Hotspot Analysis In The PEF Approach

Although LCA is ideal for identifying all the hotspots within a product’s life cycle or an organization’s value chain, it did not provide clear guidance on how to select the most relevant ones. Now, from the PEF pilots, the European Commission has established guidelines to select the most relevant hotspots and determine which data should be collected.

Nowadays, most businesses are committed to reducing their carbon or environmental footprint. To do this, it is important that they focus their improvement efforts on the activities that contribute most to the total environmental impact of a product’s life cycle or of an organisation’s value chain.


Hotspots are processes and activities that have a large contribution to the total environmental impact. Life cycle assessment is one way to identify these hotspots, and doing so has always been the focus of LCA studies. But LCA is not consistent in this, as there are no clear rules to help you find out which hotspots are the most relevant for you to focus on. So what’s different about hotspot identification in the PEF initiative?


Clear Guidelines For Hotspot Analysis in the PEF initiative

In the PEF pilot phase, four types of hotspots are considered (see image below). Two of them are relevant for determining data collection and data quality requirements, while the other two are relevant for external communication. Of these four, three are relevant for internal decision-making at the company level.





Traditional LCA has been used to identify hotspots for a long time. But what are the five most relevant ones? Or the top three? Or the ones that cause 90% of the total impact? The answer is simple: it depends.


It depends on the LCA practitioner and the choices he or she makes, as there are no clear rules in LCA on how to do this. In the scope of the PEF pilot phase, all that has changed. With PEF, a hotspot can be identified at different levels of granularity: impact category, life cycle stage, process or elementary flow.


A clear threshold is proposed: when ranked from most to least impact, the life cycle stages, processes or elementary flows that together make up 80% of the cumulative impact to any impact category should be considered relevant.  Elementary flows that individually contribute more than 5% should also considered be relevant. Normalized and weighted results should be used to identify the most relevant impact categories, although deviations are possible if justified. Lastly, it’s important to mention that these rules apply for both, Product as well as Organisation Environmental Footprint.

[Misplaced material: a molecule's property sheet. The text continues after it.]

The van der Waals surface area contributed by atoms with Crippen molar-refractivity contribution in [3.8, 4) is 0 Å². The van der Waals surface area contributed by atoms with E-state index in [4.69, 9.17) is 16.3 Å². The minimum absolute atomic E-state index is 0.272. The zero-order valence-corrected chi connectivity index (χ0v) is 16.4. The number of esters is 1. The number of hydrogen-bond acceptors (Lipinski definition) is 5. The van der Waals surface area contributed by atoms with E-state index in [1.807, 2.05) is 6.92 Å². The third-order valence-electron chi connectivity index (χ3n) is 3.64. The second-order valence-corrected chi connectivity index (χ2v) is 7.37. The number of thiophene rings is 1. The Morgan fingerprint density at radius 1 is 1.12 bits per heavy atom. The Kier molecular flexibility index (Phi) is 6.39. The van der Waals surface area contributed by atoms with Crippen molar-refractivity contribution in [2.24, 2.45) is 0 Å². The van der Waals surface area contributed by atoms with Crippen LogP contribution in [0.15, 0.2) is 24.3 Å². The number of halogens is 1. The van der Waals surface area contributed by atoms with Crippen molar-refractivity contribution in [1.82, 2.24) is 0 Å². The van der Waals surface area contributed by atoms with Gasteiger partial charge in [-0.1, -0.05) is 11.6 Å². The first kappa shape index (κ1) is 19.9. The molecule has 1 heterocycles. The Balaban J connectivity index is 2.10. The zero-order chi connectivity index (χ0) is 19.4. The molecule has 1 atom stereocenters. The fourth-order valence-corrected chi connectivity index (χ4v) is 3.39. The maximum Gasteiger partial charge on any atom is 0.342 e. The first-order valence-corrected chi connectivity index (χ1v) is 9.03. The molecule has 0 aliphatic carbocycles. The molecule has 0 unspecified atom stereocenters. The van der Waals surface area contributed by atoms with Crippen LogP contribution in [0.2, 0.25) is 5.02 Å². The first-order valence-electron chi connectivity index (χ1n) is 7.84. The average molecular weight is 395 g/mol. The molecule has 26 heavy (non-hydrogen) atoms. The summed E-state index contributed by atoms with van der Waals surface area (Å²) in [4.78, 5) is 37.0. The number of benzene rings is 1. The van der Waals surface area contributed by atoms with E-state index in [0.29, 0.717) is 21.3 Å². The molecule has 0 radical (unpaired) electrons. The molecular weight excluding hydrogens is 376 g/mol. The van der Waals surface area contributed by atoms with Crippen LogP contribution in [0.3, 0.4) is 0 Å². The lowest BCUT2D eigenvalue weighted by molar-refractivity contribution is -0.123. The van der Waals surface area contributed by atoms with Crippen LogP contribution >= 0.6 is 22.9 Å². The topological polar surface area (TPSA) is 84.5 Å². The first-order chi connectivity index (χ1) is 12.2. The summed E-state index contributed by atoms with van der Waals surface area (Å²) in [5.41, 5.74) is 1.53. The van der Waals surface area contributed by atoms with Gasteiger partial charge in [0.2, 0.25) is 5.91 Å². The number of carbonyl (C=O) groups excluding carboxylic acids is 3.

The table documents the Hotspot Analysis as proposed by the European Commission for PEF and OEF.  Source: “Guidance for the implementation of the EU Product Environmental Footprint (PEF) during the Environmental Footprint (EF) pilot phase. Version 5.2 – February 2016”



So, Where To Focus Your Improvement Efforts?

In the PEF pilot phase, the Commission introduced the hotspot as conceptual element. This offers you the focus needed to improve the environmental performance of your product (PEF) or organisation (OEF). In the context of the PEF pilot phase, a hotspot was defined in one of two ways:


  • Option A: (1) identifying, after sorting from high to low contribution, the life cycle stages, processes and elementary flows cumulatively contributing at least 50% of the characterised results to any impact category. There is no fixed number of elements to identify; the number depends on the threshold of 50%.
  • Option B: identifying the two or more most relevant life cycle stages, processes and elementary flows (at least six in total).


To illustrate how this would work in practice, let’s look at an example with one impact category, namely climate change, and at one of the elements of hotspot analysis, namely the life cycle stages. After calculating the four characterized results specified per life cycle stage for climate change and ranking the six life cycle stages from high to low, the following results were obtained.



In this example, the hotspot analysis with regards to the life cycle stages would result in the following:




Implications Of PEF Hotspot Identification

The PEF pilot phase will soon start to test the using the most relevant impact categories and life cycle stages in external communication. More importantly, identifying the most relevant processes and impact categories has implications for the data collection and data quality requirements. A future article will address the data needs in the PEF pilot phase.


Learn More About PEF

If you want to learn more about our role in the PEF initiative, please drop me an e-mail. See other episodes of this series:


PEF: A Game Changer in LCA

PEF: End-ofLife Modelling

PEF: The Role of The Representative Product

Contact the author

“The time of the industrial revolution is over. Now it is time for the green revolution to go full steam ahead! Because we all need to be involved in this process, I aim to guide individuals and businesses in understanding the trade-offs between impacts. This will help them make informed decisions, which will really help sustainable living thrive.”

Contact Marisa Vieira
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Marisa Vieira
'Making informed decisions'
As one of the largest suppliers of the plastics methylmethacrylate (MMA) and polymethylmethacrylate (PMMA), Lucite wanted to understand their environmental impacts. Life cycle analysis gave them this, and helped suggest improvements.